Aug. 6. 1,692. Minutes of Council of New York. The letter to the King and Secretary of State signed by the Commander in Chief and Council. [Col. Entry Bk., Vol. LXXV., p. 275.]
Aug. 7.
1,693. Sir Robert Holmes to William Blathwayt. I enclose copy of my letter to Lord Nottingham as to my claim to certain silver in custody of the Treasury. I desire no more than justice. Lord Godolphin will remember the transaction, as he was at the Treasury in King James's time, when the matter was brought forward. Signed. Rob. Holmes. ½p. Annexed,
1,693. I. Sir Robert Holmes to Lord Nottingham. Bath, 7 Aug., 1691. The Spanish Ambassador's death is the cause for my troubling you. I hear that one Davies, a pirate, has petitioned the Queen for the restitution of some £1,500 worth of confiscated silver. The robberies of Davies and his crew were unparalleled, and I am sorry to hear that he is countenanced in England, when the gallows is too good a reward for him. I think you must know of King James's patent to me for the reduction of these pirates. I beg that the money may remain in the custody of the Treasury for the present until I am heard before the Queen and Council. If these pirates get hold of it I shall never expect to see more of it. I will wait on you in London as soon as my health enables me to leave Bath. This money was stopped by the Spanish Ambassador at my request, for he knew the expense which I was at in serving his master, and he did all he could to countenance me. Copy. 2 pp. [America and West Indies. 637. Nos. 52, 52 I.]
Aug. 7. 1,694. Sir Robert Holmes to Lord Nottingham. The original of the letter enclosed in the preceding. 2 pp. Endorsed. Read Aug. 13, 1691. [America and West Indies. 637. No. 53.]
Aug. 7.
1,695. Lords of the Admiralty to Captain Wright, R.N. We have reason to believe that the victualling fleet despatched to you has been captured by the enemy. A fresh supply for four months is preparing for you, and if you need provisions before its arrival you will apply to the Governors of the Islands. Signed. Jo. Lowther, Richd. Onslow, Robt. Austen. [Board of Trade. Leeward Islands, 43. pp. 362–363.]
Aug. 8. 1,696. Minutes of Council of New York. Warrant for repayment of such as provided goods for Major Schuyler's expedition, by allowance on the first customs due from them. Order for inspection of the Governor's accounts. Order for arrest of Robert Bloomer and his son for misdemeanour on reading the late proclamations of the Commander in Chief and Council; and for seizing certain French prisoners who have contrived to seize a vessel to make their escape. Order for the Council to meet every Thursday at eight o'clock. [Col. Entry Bk., Vol. LXXV., pp. 275, 276.]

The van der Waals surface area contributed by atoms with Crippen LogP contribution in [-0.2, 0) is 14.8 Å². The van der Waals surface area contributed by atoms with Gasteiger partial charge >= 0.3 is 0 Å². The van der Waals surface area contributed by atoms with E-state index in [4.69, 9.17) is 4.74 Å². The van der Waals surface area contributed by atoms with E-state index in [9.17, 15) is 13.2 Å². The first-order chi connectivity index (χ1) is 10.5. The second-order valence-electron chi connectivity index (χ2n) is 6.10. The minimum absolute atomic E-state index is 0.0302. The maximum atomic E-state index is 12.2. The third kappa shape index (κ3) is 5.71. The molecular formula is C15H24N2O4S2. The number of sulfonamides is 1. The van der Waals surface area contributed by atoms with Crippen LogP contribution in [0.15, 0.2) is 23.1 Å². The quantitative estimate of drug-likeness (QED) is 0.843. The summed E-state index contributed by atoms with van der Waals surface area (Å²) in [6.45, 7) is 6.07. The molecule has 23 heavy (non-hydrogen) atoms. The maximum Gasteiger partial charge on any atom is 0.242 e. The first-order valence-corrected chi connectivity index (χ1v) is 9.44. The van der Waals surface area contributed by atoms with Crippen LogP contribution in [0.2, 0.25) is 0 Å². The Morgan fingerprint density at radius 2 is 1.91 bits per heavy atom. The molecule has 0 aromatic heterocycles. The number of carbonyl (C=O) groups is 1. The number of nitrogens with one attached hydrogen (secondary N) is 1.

Aug. 10. 1,697. Warrants for the appointment of Thomas Johnson, Pieter Schuyler, John Lawrence, Richard Townley and John Young, to the Council of New York. Countersigned. Nottingham. [Col. Entry Bk., Vol. LXIX., pp. 294, 295.]
Aug. 12.
1,698. Governor Lord Inchiquin to Lords of Trade and Plantations. The fleet arrived safely, though without its convoy, on the 22nd February, when I received your orders about suspending Sir Francis Watson and Colonel Ballard from the Council and appointing new Councillors in their places. Your orders as to the Monmouth rebels came too late, half of them being gone home by the last fleet while the rest have taken voluntary service here. I am sorry to say that I have to repent of most of my recommendations to the Council, for the members though quiet enough till the sitting of the Assembly have since shown themselves to be as turbulent as ever Mr. Elletson was, and worse Councillors even than he was, for he never advised the taking away of the King's revenue as these people have. The Assembly sat on the 9th of June last, and their first and only good vote was one of £4,700 for maintenance of two sloops for the security of the coast. The very next thing done by the Assembly was a bill repealing all laws made in the last Assembly, which are still under the King's consideration. This, should it pass, besides the disrespect of it, takes away the last farthing of the King's revenue, for no mention is made of receiving even the Twenty-one years Revenue Act. Chief Justice Bernard with Beckford and Lawes violently pressed the passing of this bill, for which I hope the King will dismiss them. The only opposers were Judge White, my son, Peter Heywood and Charles Knight, on the ground that it was disrespectful to the King, destroyed the whole revenue, and tended to destruction of the Government. Another bill which they passed with equal insolence was one for the solicitation of the Island's affairs in England, wherein they appointed seven of the most turbulent members of the Assembly, with Beckford, Bernard, Bourden and Lawes of the Council, to be Commissioners for the disposing of the money. The Governor they left out, as if he were a Judas, not to be trusted with the other seven apostles. How little cause I have to approve this bill you may gather, when I tell you that Beckford and Bourden had the assurance to say in Council that its chief use was to solicit against a Governor. They could get on well enough with one of their own people, but a strange Governor meant nothing but a contest between him and the people. Certainly so scandalous an Assembly was never chosen. At least two-thirds of them sit up drinking all night, and before they are cool next morning vote whatever is put into their hands by Beckford, Bernard, Lawes and their agents, Lloyd and Harrison, in the Assembly, who have made themselves heroes of faction and whose advice tends to the destruction of all government. When the bill for the £4,700 above mentioned had passed the Council, they would not send it up for my consent till they had seen what I would do with the two other bills, though I sent a message to expedite them as being all for their own benefit and relief. Next day they sent me a message desiring the expedition of the other two pernicious bills, showing that they did not mean to pass the money bills until I had passed them. I then thought it time to dissolve them and accordingly did so. They had read once a bill for raising money on negroes and on imported wines, and praying the King to grant me £2,000 or £3,000 of it for my good service. This was the bait they laid for me to obtain their end, but I do and always shall prefer the King's interest before my own profit. I would fain have had them pass a land-tax to meet the expenses of government, which would have been a means for discovering the lands that owe quit-rents. For this very reason they would not touch it, but were for taxing trade and the Assiento, which are the life of the place and were specially recommended to my care. The last fleet carried home £100,000 in bullion, thanks to the Assiento, but the Assembly are bent on destroying it just when the Dutch are longing to get it.